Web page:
Govt slams Ramdev for saying he’ll build an army

Supporters watch as Indian yoga guru Baba Ramdev who is on a hunger strike, sit at his ashram, near Haridwar, June 8. Ramdev and a Gandhian social activist staged twin hunger strikes Wednesday to demand the government take immediate steps to fight an entrenched culture of corruption that has plagued India for decades. (AP Photo)
New Delhi, june 8 (Agencies):  Baba Ramdev’s remark that he will raise an army of 11,000 men and women who will be trained to attack if action is taken against them has been declared “anti-national” by the government.  “I will bring Ramdev’s statement to the notice of Home Minister. It is anti-national and we have to take action,” warned V Narayanswamy, Minister of State in the Prime Minister’s Office.  This morning, the yoga teacher said, “They must be dedicated, ready to make the ultimate sacrifice. They will be given arms training. Next time at Ramlila it will be Ravanlila,” he declared.
The government has been caught in a face-off with the yoga icon since the weekend, when it ordered the police to dismantle a massive camp that the Baba had organized - it combined yoga with a sit-in against corruption. On Saturday, the Baba launched an indefinite hunger strike against corruption. Hours later, the police moved in and arrested the Baba. The 65,000 people gathered at Ramlila Maidan were teargassed and lathi-charged. The incident brought together activists and opposition parties who condemned the government for breaking up a peaceful demonstration.
Baba Ramdev is still on a hunger strike.  He has been supported by activist Anna Hazare who also conducted a one-day fast today at Rajghat in the capital. Mr Hazare- the face of  a campaign named India Against Corruption - declared that the movement is a “second freedom movement.”  He also said “A fast is not a crime...This is equal to what happened at Jallianwala Bagh. The only difference is that bullets were not fired.”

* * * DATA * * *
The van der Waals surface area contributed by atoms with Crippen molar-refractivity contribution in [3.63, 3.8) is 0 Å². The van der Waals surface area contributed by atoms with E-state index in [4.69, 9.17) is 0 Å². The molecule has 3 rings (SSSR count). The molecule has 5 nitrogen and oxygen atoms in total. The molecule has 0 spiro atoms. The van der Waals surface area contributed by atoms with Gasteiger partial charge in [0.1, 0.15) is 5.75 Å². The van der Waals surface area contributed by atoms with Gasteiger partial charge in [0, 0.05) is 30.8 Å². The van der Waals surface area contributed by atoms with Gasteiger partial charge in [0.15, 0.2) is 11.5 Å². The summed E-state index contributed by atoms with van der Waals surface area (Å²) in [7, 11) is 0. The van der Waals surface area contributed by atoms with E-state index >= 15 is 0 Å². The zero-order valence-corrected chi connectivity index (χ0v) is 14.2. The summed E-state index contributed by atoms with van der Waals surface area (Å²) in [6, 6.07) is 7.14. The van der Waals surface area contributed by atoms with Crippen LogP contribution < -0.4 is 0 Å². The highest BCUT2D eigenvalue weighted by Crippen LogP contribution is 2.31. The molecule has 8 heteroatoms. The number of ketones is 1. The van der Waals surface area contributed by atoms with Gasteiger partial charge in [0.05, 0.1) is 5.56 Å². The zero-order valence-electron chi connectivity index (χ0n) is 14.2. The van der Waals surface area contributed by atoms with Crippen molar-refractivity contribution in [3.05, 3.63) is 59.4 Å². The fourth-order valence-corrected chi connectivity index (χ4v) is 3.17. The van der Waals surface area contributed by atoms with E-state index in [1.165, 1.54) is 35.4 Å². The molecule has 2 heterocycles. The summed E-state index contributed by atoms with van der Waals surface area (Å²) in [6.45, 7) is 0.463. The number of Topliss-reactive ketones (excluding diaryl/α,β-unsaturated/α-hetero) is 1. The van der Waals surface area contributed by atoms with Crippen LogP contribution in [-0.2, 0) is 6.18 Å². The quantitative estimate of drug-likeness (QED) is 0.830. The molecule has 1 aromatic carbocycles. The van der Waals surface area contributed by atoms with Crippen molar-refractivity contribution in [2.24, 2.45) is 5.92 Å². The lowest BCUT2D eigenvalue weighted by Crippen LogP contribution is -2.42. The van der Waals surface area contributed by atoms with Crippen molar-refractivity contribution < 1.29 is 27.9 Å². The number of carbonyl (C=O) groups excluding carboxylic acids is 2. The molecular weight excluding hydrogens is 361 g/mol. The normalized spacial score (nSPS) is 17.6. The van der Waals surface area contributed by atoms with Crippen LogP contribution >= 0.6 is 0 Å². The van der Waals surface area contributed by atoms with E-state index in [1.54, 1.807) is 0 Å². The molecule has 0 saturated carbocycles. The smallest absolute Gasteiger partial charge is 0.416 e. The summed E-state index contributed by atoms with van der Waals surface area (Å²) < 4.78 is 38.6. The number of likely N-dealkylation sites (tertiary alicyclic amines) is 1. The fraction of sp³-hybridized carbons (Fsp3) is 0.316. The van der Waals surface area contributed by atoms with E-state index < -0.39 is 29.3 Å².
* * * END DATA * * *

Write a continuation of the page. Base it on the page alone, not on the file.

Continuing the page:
Govt says Anna’s call for second freedom struggle is unacceptable
The government bristled at Mr Hazare’s remarks. “Anna has called for a second freedom movement...a second freedom movement against whom?” asked Congress spokesperson Jayanthi Natarajan. “What he has said today is unacceptable.  This is a lawfully-elected government...a Parliament elected by the people of India.  To launch a parallel movement by people who proclaim they will not stand for election is a complete subversion.”
The government’s stringent new attitude towards Mr Hazare and other activists is a marked departure from its approach over recent months.  Since Mr Hazare went on a nearly week-long hunger strike in April, the government has tried to appease his team, mainly because of the national goodwill and support that Mr Hazare evoked. Mr Hazare demanded -and won - the right to have five activists including himself draft a new bill against corruption with the government.  The Lokpal Bill Drafting Committee pairs five ministers with these non-elected representatives.  Consensus on key issues remains evasive - the activists want the Bill to apply to the Prime Minister’s office; they also want all meetings of the committee to be recorded for public disclosure.  The government has rejected both those features.
After the action against Baba Ramdev, the government has taken the offensive against activists.  On more than one occasion now, Mr Hazare’s language has been described as “unacceptable.” Yesterday, senior minister Kapil Sibal warned that the Lokpal Bill will be drafted entirely by the government if Team Hazare doesn’t attend meetings.   The Congress today also said that the Ramdev movement was drafted and backed by the BJP’s parent body, the Rashtriya Swayamsewak Sangh (RSS).  Ms Natarajan attacked BJP leader Sushma Swaraj for visiting Baba Ramdev in Haridwar today.  The Congress asked if the BJP plans to support a man who is expressing anti-national sentiments. When asked about the Baba’s call to arms, Mrs Swaraj had avoided comment.